TRI-CITIES, Wash. -- A new study on our local children revealed some disturbing news.
Last December, the Benton-Franklin Health District reviewed child death cases in our counties-specifically kids under the age of one who died in their sleep.
Since the review, two more children in that age range died in our counties.
Now the health district wants parents to know how they're suggesting to reduce that number.
"If we can prevent a tragedy for another family, that's what we want to make happen," said Kathleen Clary-Cooke, a Health Educator for the Benton-Franklin Health District.
That's why the health district does child death reviews.
Child death reviews look over a period of time and try to find things in common between cases, so they can try to reduce deaths.
“We decide on a child death review topic based on the deaths that we're seeing in our area," said Clary-Cooke.
The topic of the most recent review was how many kids under the age of one died in their sleep.
"We were aware of some deaths from 2015, but there were some deaths in 2016 that put it at the top of the list," added Clary-Cooke.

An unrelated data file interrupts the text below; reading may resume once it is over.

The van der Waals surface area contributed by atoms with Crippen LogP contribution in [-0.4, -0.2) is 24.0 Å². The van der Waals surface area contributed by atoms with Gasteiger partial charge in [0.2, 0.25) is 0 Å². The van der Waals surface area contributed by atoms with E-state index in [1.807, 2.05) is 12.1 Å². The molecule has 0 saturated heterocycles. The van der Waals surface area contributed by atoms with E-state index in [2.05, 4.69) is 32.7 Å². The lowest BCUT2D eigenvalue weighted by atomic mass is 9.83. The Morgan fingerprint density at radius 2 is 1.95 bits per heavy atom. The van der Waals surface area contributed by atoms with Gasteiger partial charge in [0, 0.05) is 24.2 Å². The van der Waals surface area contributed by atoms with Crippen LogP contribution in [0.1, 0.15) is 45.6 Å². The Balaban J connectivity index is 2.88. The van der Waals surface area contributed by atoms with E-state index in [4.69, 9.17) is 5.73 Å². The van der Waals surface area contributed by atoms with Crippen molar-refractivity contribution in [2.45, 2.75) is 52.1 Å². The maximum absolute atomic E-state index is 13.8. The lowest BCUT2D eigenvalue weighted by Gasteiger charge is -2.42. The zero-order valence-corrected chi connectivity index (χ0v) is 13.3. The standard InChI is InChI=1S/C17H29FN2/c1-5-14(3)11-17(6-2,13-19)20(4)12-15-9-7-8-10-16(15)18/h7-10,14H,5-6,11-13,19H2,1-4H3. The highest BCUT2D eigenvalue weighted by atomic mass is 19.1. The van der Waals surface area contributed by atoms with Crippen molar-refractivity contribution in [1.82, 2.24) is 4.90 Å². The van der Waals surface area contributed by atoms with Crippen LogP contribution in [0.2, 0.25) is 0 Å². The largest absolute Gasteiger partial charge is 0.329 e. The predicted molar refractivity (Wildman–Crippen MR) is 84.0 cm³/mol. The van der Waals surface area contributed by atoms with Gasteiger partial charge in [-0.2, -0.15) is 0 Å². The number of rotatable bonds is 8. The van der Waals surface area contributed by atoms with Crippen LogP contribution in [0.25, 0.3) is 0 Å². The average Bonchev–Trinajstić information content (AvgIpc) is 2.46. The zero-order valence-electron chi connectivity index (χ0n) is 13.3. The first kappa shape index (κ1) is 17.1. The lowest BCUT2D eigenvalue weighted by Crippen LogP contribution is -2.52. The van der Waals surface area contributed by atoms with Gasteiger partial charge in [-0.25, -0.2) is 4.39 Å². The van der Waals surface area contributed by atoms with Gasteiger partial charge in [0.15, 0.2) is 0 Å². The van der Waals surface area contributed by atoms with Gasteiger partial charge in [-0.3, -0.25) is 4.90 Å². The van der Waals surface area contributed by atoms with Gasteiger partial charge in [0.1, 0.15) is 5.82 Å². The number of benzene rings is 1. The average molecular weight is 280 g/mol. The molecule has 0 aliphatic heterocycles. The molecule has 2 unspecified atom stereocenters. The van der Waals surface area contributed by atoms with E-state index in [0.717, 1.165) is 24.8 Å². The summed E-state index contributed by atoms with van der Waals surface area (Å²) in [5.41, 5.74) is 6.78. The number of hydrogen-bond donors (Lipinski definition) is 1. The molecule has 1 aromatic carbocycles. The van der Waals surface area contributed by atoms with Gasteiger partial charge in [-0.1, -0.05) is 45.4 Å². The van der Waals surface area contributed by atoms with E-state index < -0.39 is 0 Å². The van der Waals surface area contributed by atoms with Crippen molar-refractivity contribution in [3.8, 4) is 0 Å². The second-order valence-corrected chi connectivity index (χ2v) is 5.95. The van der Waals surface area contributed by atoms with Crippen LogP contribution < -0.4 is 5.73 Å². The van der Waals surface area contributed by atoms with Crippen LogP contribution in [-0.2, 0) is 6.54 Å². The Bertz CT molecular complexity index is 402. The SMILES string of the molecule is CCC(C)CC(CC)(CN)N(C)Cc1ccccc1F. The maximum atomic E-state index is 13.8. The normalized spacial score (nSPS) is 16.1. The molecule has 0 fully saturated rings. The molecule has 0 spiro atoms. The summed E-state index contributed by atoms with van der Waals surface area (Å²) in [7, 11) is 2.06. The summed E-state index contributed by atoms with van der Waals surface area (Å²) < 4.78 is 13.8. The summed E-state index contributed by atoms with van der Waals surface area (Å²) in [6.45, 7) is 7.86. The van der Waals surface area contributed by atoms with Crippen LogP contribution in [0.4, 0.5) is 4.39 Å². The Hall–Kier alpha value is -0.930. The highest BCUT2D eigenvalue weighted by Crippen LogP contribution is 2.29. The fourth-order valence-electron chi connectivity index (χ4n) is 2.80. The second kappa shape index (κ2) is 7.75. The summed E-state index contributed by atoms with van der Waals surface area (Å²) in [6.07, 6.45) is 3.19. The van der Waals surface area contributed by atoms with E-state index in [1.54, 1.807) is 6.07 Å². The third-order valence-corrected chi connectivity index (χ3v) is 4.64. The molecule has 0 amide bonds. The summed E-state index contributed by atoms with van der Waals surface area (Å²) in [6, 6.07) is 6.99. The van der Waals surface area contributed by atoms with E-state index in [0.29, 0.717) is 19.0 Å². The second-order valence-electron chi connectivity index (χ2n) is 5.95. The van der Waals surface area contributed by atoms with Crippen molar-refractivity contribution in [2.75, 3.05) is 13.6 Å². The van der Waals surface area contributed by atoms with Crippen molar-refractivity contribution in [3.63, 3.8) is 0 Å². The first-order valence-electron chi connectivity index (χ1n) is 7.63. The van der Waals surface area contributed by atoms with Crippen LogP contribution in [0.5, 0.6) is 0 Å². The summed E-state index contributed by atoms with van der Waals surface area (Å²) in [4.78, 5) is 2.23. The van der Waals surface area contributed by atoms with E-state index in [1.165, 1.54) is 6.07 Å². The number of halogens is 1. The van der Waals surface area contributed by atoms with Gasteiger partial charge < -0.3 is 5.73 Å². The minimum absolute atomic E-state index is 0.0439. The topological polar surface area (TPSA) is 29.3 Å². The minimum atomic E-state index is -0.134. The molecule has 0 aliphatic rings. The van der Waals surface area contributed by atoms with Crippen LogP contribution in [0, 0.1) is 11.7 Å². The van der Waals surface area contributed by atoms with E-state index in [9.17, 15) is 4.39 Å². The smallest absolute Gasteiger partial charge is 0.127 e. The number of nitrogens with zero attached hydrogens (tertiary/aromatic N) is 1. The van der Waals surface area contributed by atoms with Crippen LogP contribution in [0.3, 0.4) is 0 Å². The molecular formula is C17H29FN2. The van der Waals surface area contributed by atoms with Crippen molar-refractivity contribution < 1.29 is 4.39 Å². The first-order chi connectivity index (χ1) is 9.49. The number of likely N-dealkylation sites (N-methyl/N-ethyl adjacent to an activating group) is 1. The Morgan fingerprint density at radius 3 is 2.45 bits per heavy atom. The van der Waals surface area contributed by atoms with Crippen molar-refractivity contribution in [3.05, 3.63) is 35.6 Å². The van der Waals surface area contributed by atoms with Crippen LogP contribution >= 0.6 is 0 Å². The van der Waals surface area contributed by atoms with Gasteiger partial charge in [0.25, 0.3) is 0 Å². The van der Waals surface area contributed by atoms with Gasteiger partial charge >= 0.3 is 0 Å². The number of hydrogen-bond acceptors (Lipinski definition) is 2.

The health district looked at eight children over a two-to-three-year period.
They found one died because the child wasn't placed properly in it's sleeper.
But all the others had something in common.
"What we found in each one of those seven cases is in fact the children were in the parent's bed," said Clary-Cooke.
Officials said being in a parent's bed is dangerous because kids could suffocate or be strangled by accident.
"If you look at sleep deaths- strangulation, suffocation- that's the leading cause of infants in the United States for children under the age of one," said Clary-Cooke.
Officials added that's true here in our counties too.
"When it’s your family, it's the most devastating thing in the world. I hate to reduce this to data and numbers," said Clary-Cooke.
But, they're using the findings to educate parents.
"The research for years has shown us babies need to be sleeping on their backs. They need to be in their own bed with nothing but a crib mattress and a tightly fitting sheet," said Clary-Cooke.
Experts hope this study speaks to parents in our region to hopefully reduce the number of devastating deaths here.
The Benton Franklin Health District said it's also helpful to talk to your pediatrician about the best ways your child should sleep.